Steven Frisch, M.D., Executive Vice President and Hospital Systems General Director, Answers Questions About the Role of Computers in the Delivery of High Quality Care
|Steven Frisch, M.D.|
Executive Vice President and Hospital Systems General Director
What technology are we using to accomplish this?
Albany Med has invested in several clinical systems including Soarian Clinicals, a product of Siemens, as well as Philips/Stentor's PACS (Picture Archiving Communications System) and Cerner/Bridge Medical's barcode-supported bedside medication administration solution. These systems allow clinicians to receive and access data from many sources and use that data for clinical and financial decision-making.
How will this improve patient safety?
Automated systems allow us to standardize the way we deliver care and how we document critical information. These systems allow for real time monitoring, thereby improving quality, by reducing such things as allergic drug reactions, drug interactions, and medication errors. These systems also help decrease costs by, for instance, making us knowledgeable of less expensive drug alternatives such as an oral medication that will work in place of an intravenous drug with the same or better clinical outcome. They can even shorten length of stay by providing treatment prompts and stop medication alerts consistent with evidence-based care protocols.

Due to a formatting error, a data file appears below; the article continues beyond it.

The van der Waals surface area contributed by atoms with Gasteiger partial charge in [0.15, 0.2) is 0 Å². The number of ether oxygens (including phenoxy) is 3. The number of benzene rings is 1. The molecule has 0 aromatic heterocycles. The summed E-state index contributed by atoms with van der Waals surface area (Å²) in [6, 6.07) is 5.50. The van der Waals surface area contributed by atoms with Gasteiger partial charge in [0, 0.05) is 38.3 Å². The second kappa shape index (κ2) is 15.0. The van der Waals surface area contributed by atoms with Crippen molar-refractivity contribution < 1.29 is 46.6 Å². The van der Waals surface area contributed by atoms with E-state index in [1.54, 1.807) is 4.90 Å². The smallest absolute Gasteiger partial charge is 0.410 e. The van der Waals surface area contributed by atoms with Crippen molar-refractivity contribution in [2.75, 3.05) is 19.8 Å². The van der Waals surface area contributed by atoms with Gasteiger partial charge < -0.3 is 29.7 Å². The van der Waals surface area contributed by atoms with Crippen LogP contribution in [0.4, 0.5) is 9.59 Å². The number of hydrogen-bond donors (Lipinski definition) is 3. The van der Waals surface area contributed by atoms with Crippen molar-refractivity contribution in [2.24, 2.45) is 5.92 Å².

Does this mean that patient charts will someday be a thing of the past?
Not necessarily. There will probably always be a need for written information to be a part of the health record. In the next several years though, the written charts will be considerably smaller. Instead, a health care provider will be more likely use a laptop or desktop to access information about his or her patient.